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Lawyer quits in Pakistan 'memogate' scandal

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The lawyer of Husain Haqqani, the former Pakistani ambassador to the US, has resigned as his counsel saying she has "no confidence" in the judicial commission set up to investigate a secret memo scandal in which Haqqani has been implicated.

The Pakistan supreme court on Friday set up a judicial commission to investigate the "memogate" scandal that centres on a memo allegedly sent in May to Admiral Mike Mullen, chairman of the US joint chiefs of staff at the time.
 
The memo was allegedly drafted by Haqqani and asked for help in stopping a supposed army coup in Pakistan following the US Navy Seals raid in May that killed Osama bin Laden.
 
"I quit as Haqqani’s lawyer but my client will pursue his case," Asma Jehangir told Pakistan's Dawn newspaper on Sunday, adding that she told him to find another lawyer to plead his case in the Supreme Court and appear before the judicial commission.
 
"I have told my client he can appear before the commission if he wants to, and he will go. I have no confidence at all [in the commission]," Dawn quoted Jehangir as saying.
 
The scandal first erupted in October when Mansoor Ijaz, a US businessman of Pakistani origin, wrote a column in the UK's Financial Times newspaper claiming that Haqqani asked him to send the memo.
 
He also claimed the note had the support of Asif Ali Zardari, the Pakistan president.
 
Both Haqqani and Zardari have denied the allegations, but Haqqani resigned afterwards under pressure.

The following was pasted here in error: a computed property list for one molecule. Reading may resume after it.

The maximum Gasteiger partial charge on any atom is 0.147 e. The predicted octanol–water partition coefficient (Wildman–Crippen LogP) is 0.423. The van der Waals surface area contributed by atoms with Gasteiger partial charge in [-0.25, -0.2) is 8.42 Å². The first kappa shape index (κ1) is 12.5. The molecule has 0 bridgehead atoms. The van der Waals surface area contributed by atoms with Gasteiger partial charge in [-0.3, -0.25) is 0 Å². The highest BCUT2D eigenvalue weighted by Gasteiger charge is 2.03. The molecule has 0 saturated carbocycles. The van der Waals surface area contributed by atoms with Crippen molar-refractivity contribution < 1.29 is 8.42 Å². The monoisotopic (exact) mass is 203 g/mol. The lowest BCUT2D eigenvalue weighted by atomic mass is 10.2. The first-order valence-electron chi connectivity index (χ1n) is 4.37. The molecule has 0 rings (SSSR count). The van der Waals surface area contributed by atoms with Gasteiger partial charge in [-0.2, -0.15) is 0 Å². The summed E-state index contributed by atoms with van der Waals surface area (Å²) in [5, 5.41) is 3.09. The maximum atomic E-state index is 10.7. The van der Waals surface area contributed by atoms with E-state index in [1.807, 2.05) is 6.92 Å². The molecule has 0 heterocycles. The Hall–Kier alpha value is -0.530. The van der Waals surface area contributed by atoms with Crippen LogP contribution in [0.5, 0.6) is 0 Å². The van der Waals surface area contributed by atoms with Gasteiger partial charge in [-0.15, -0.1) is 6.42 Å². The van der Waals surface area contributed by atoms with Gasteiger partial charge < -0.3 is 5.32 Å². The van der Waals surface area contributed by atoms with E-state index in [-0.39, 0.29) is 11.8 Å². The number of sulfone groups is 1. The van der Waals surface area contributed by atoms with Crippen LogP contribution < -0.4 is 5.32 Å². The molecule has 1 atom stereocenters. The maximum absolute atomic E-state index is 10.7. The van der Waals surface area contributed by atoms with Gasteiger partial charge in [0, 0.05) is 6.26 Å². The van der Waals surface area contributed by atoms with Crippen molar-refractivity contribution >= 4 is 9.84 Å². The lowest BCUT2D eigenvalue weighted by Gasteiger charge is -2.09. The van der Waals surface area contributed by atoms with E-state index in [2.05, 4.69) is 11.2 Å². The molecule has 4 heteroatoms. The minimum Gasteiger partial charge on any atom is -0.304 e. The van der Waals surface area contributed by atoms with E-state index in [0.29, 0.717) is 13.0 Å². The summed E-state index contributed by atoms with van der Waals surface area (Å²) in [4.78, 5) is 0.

In stepping down as counsel, Jehangir accused the court judges of being under the influence of the establishment.
 
"If nine judges of the Supreme Court can be [under their influence], then I am sorry to say I cannot have any expectations from the high court judges," she told Dawn.
 
Commission of inquiry
 
The court's order to institute the commission of inquiry called for the setting up a three-judge commission to investigate the scandal.

It came in response to a petition filed by a group of opposition politicians, including the opposition leader and former prime minister, Nawaz Sharif.
 
"We should have trust and confidence in this commission," Ishaq Dar, a member of Sharif's political party and another one of the petitioners, said.
 
However, ruling party politicians suggested that the government's opponents on the supreme court, in the army and in the political opposition were using the scandal as a way to topple the country's leadership.
 
The government had argued that a court investigation was unnecessary because parliament was the more appropriate forum and was already looking into the matter.
 
'Denial of due process'
 
Mubashir Zaidi, editor of Dawn TV, said the judiciary's move will increase the pressure on the civilian government, led by Zardari's Pakistan People's Party.
 
"By this judgement, the supreme court has set a tone to put further pressure on the government, as the government has to comply with the court's orders," he said.

"The government now needs to come up with a concrete strategy to deal with this properly."
 
At the time of the supreme court's ruling, Jehangir said: "This is the most disappointing judgment. National security has been given priority over human rights."
 
Speaking on Friday, she said there was no need for the new commission as there was already a parliamentary commission that was looking into the matter.
 
"If they had anything against my client, there are laws in this country under which they could have gone and got an investigation," she said at the time.
 
"But to move to the most highest of courts as the first instance of court [appearance] is taking my client out of the queue, and that is denial of due process."
 
The panel will be led by the chief justice of the Balochistan high court, Qazi Faez Eisa, and is expected to deliver its report within four weeks.


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